NRM Dashboard

Identifying big resource issues in the Avon River Basin is important as they are fundamental to the underlying structure and function of the region. The ‘NRM Dashboard’ aims to define these controlling variables, identify their current state, and help develop natural resource management priorities for the region. Secondary indicators and further information on each big resource issue are shown on subsequent pages that can be accessed by clicking on the relevant dashboard element.

Identifying Thresholds of Potential Concern (TPC)

The Avon River Basin's top seven resource issues were identified using a resilience assessment based on their capacity to impact upon values, derived benefits, goods and services, and a sense-of-place.

Development of these big issues is usually controlled by a fast or slow moving ‘controlling variable’, or ‘system indicator’. The 'threshold' of each controlling variable indicates a major tipping point where the resource issue fundamentally changes state.

The 'NRM Dashboard' identifies the ARB system's big drivers and aims to determine whether they are moving towards or away from the threshold. It also seeks to establish appropriate points of intervention.

It should be noted that individual resource issues do not function in isolation, but as part of a complex interlinked system.

NRM Dashboard

The potential climate change impact of reduced rainfall and hotter temperatures will mean less water available in the soil profile and reduced run-off into the Avon River, leading to a drier catchment.

Data source: Department of Water, WA

The threshold assumes an average bulk density of 1.5 for soil in the 0-30cm layer, then 1% carbon equates to 45t/ha.

Data Source: http://www.soilquality.org.au/au/ wa/wa-central/examine/region/carbon-stock-0-30

Percentage of topsoil less than pH 5.5

Soil acidity is widespread in WA agricultural soils, where the net removal of agricultural products and use of nitrogen based fertilisers has contributed to soil acidification. Acid surface and subsurface soils can significantly reduce plant growth and leave soils vulnerable to degradation.

Data source: Department of Agriculture and Food, WA

Widespread land clearing and agricultural production based on shallow-rooted crops has resulted in rising groundwater and the salinisation of soils and water systems.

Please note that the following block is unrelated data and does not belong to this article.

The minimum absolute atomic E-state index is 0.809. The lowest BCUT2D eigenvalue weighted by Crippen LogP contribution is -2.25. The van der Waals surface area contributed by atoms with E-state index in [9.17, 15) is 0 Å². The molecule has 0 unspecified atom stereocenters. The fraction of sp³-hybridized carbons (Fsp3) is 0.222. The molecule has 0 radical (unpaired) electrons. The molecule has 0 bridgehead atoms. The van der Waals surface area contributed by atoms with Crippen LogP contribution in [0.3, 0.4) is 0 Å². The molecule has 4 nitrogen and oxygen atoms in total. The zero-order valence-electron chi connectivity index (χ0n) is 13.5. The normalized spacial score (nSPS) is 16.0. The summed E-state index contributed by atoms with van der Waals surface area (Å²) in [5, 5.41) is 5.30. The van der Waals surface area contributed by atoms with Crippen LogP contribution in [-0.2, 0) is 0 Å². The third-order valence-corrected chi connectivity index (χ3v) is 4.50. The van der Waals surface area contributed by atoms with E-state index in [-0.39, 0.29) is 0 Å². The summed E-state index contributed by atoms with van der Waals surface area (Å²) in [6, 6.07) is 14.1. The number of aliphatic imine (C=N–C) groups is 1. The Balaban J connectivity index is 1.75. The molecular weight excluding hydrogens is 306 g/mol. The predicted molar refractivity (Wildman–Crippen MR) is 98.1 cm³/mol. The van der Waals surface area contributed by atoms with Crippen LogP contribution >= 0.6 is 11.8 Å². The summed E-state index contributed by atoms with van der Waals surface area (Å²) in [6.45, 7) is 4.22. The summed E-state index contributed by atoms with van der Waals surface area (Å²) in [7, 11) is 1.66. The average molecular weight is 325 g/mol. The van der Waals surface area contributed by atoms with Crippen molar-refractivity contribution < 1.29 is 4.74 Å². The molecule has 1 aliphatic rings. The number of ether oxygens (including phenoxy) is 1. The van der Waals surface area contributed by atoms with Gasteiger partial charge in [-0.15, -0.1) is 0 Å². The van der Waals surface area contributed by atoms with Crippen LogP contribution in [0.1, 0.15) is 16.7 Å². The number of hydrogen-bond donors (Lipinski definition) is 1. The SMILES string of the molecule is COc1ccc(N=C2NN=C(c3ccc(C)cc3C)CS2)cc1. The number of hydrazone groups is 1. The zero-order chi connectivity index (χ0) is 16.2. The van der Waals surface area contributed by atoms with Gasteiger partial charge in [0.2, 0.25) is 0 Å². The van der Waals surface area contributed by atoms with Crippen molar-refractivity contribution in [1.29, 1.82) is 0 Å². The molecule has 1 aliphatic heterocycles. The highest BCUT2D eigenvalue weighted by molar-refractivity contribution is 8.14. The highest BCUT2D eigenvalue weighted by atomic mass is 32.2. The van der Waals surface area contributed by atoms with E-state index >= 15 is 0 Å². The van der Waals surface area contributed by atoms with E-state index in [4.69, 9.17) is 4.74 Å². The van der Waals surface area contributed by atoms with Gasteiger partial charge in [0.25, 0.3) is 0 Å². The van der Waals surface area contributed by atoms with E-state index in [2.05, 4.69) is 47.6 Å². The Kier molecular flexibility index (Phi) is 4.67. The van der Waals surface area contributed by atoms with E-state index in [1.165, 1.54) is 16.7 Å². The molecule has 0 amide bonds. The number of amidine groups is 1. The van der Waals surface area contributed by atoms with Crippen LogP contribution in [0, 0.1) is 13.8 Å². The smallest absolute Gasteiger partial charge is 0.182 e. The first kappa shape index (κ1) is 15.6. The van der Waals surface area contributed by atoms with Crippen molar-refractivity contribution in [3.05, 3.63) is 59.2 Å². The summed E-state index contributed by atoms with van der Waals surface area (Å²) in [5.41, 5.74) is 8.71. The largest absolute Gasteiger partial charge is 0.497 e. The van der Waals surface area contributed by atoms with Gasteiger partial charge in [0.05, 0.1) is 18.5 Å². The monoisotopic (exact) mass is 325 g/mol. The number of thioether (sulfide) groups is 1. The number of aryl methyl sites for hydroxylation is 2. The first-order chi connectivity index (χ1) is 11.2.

Data Source: Landgate, WA

The condition of remnant vegetation is an important aspect of its contribution to ecosystem health. The size of remnant vegetation patches is a key indicator of the condition and resilience of an area of vegetation and contributes to its ability to support biodiversity. That is, as patch size increases, the habitat continuity and diversity, ability to resist invasive species and ability to maintain ecologically important fire regimes is increased.

Data source: Department of Parks and Wildlife

Land clearing, primarily for agriculture, has arguably had the greatest impact on species viability in the Wheatbelt region. Greater than 70% of the native vegetation of the Wheatbelt NRM region has been cleared since European settlement and an average of over 2700 hectares have been approved for clearing per year since 2010.

Data Source: Department of Environmental Regulation


Farmers with a >3:1 debt to income ratio

Agriculture is the largest land user and the region’s social, economic and cultural systems have grown around this. Farm financial viability is therefore integral to the region’s community health.

Data source: Planfarm Bankwest Benchmarks


Population predictions for the ARB display an uneven spatial pattern. The population of the Avon Arc is forecast to increase by approximately 20,000 people, from its current population of 23,400, over the next two decades. In contrast, populations are predicted to decline over the remainder of the ARB’s agricultural areas (Western Australian Planning Commission).

Data source: Australian Bureau of Statistics.


Acidity carried by rising groundwater is increasingly affecting inland waterways in the Wheatbelt. This is particularly problematic in the central and eastern Wheatbelt and is often exacerbated by the construction of drains that expose groundwater.

Data source: Department of Agriculture and Food, WA


Catchment average nitrogen load 2001 - 2010

(Milligrams per litre)

The development of agriculture and population centres in the Wheatbelt has greatly increased the amount of nitrogen (N) entering the regions waterways, leading to macroalgal and potentially toxic microalgal blooms in tributaries and river pools.

Data source: Department of Water, WA  


Catchment average Phosphorus load 2001 - 2010

(Milligrams per litre)

The development of agriculture and population centres in the Wheatbelt has greatly increased the amount of phosphorus (P) entering the regions waterways, leading to macroalgal and potentially toxic microalgal blooms in tributaries and river pools.

Data source: Department of Water, WA  


Stream health and stability rating

Sedimentation is a major issue for the Avon River, with land clearing and the river training scheme contributing increased volumes of sediment into the river, leading to many permanent pools becoming filled with sediment.

Data source: Department of Water, WA

Stay Connected

Subscribe to our updates

Keep up to date on current events, funding opportunities and NRM in the Wheatbelt.

Left Column
Right Column